Cabrini students gathered for Therapeutic Recovery Night, hosted by Cabrini’s Social Work Club, to listen to Philp Waibel’s addiction recovery story. Hosted on Sept. 28, Waibel, a guest speaker and intern with Colligate Recovery at Cabrini, facilitated conversations with students while they expressed through arts and crafts what addiction recovery means to them.
In 2018, Waibel was introduced to a prescription painkiller called oxycodone. He recalled feeling calm and relaxed and said took oxycodone because of peer pressure and his discontent with life.
Waibel drew a dopamine graph showing how levels heighten and drop back down to a baseline within 30 minutes. The more he took the drug, the more his dopamine response intensified. After a spike in dopamine, he would crash down and start feeling sluggish.
“My feet literally feel like cinder blocks, I can’t even pick them up, I feel heavy, lethargic,” Waibel said, recalling the drug’s effects.
Waibel explained the decision-making of someone with an addiction. As a person with addiction becomes more tolerant of drugs, the drugs become a survival mechanism. He illustrated a similar example; when you are dehydrated, you start mindlessly drinking water until you are full. While this happens, your brain starts pumping out dopamine because, through that action, you satisfied a primal need. Over time, the drug becomes an important need like food and water. People with an addiction don’t do drugs because they lack self-control; they do it because it’s part of a physical reaction.
Waibel used to be surrounded by triggers, dopamine, destructive behavior, and reckless decisions. Blinking his eyes; going to North Philadelphia, where he got his drugs; or suddenly seeing an old friend would trigger him. His palms would sweat and he would start craving oxycodone. He would get clean for a couple of weeks, then relapse again.
On Oct. 24, 2020, Waibel couldn’t afford oxycodone, so he bought a bag of heroin instead; then he overdosed at his parents’ house. His father found him in the bathroom and called 911. When EMTs came, they administered Narcan and he was put into the ambulance.
“I’ve been running for years and I’m killing myself and I just can’t do this anymore,” Waibel recalled.
Inside the ambulance, he surrendered. In recovery, surrender is the moment a person admits to themself they are powerless over drugs and can’t continue on with their addiction. Waibel received therapy and detoxed at a treatment center for 30 days. He later moved to a sober living home and started going to Narcotics Anonymous, NA, meetings.
“Today I have the ability to think about how I can be of service to someone else,” Waibel said.
He is now a graduate student at Widener University, studying social work. He works part-time at Cabrini Collegiate Recovery and also works at MVP Recovery in Media, Pa.
Draw it out
Before Waibel’s speech, students expressed what addiction recovery meant to them through drawings. A’Niyah Stilis, junior psychology major, said recovery is a place where people get help when feeling overwhelmed by substances, gambling, or anything else. It is when a person realizes that they have a problem and takes steps toward a solution. Stilis’ father dealt with alcohol addiction after losing his own father.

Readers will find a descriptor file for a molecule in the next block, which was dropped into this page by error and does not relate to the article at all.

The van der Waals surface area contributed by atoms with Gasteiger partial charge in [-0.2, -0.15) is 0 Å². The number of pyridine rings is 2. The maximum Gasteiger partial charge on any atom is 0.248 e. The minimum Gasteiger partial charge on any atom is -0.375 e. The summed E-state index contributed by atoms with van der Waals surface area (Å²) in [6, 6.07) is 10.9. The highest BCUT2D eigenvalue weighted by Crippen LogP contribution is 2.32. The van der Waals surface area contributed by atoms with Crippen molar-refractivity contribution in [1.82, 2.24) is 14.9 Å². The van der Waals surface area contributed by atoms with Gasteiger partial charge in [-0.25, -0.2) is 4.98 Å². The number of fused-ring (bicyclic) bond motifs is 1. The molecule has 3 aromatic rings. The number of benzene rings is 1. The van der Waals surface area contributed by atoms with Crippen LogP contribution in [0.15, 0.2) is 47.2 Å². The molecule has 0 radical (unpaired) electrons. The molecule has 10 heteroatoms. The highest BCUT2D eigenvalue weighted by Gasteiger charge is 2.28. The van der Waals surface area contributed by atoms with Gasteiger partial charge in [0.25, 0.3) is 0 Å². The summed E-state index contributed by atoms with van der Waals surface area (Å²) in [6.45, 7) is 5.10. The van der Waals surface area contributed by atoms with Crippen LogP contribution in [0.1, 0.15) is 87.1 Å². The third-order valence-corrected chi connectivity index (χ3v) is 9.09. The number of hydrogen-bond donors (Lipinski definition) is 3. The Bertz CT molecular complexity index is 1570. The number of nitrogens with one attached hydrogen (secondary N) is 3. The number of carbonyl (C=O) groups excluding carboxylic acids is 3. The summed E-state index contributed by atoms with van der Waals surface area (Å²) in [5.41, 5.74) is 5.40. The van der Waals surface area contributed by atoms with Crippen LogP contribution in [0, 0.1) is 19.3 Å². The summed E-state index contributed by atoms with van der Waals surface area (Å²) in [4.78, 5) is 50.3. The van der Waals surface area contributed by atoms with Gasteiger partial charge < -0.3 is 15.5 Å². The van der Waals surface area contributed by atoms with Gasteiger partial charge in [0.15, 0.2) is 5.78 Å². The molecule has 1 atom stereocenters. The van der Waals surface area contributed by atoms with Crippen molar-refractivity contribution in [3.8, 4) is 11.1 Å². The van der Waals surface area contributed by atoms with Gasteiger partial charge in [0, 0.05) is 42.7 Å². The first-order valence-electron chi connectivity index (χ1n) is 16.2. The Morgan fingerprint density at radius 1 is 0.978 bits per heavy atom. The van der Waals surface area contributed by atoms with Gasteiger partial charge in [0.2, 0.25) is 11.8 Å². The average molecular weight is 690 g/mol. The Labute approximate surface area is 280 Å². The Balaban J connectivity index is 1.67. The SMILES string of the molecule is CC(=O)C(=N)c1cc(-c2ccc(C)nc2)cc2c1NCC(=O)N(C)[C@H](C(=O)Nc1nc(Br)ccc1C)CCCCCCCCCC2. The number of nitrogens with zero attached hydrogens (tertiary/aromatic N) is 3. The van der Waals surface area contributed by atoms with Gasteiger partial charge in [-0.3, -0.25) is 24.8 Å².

“He was in a euphoric state to the point where he didn’t even notice that he was drinking just to numb away his pain,” Stilis said.
Stilis thinks addiction is a state of mind and is difficult to overcome. She enjoyed the Therapeutic Recovery Night because of the powerful conversations and the way art was turned into a form of therapy. She believes this event will show her how to address addiction in her own family and spark their own conversations.
“Most people just don’t talk about their addiction and tend to hide it, or they just pretend like, ‘Oh they’re doing drugs, we can’t help them,’” Stilis said.
Stilis believes we can help people going through addiction, even if they deny it, and said our society must stop ignoring addiction.
Jahmir Grant, freshman education major, said addiction recovery means people with addiction stop giving others the expectation that they will continue going down that road.
Grant said, “I get to understand and learn something that is essentially going to help a lot of people.”
Waibel said addiction recovery to him means everything. He believes recovery has changed his life for the better.
“It’s salvaged all the relationships with my family and friends,” Waibel said.
Waibel believes that addiction recovery helped restart his life and hoped this event would dispel common myths about addiction. He wanted students with family members struggling with addiction to learn that the reason why they act irrationally is that addiction is an illness beyond their mental control.
“The addict is not a bad person that’s trying to be good. It’s a sick person who is trying to get well,” Waibel said.
Social Work Club
The Social Work Club created this event to end the stigma of addiction and to advocate for addiction recovery. The club wants to make space for students to talk about societal issues and bring awareness to them. Its goal is to educate students and support the local community.
Mariana Cruz-Sanchez, junior social work major, psychology minor, and president of the Social Work Club said, she hoped this event would create a safe place for students to express themselves.
“My hope as president of the Social Work Club is to try and get students involved in matters that are important to them,” Cruz-Sanchez said.
If you or someone you know on campus needs support, Collegiate Recovery hosts weekly meetings on Tuesdays from 2 to 3 p.m. at Grace hall room 247.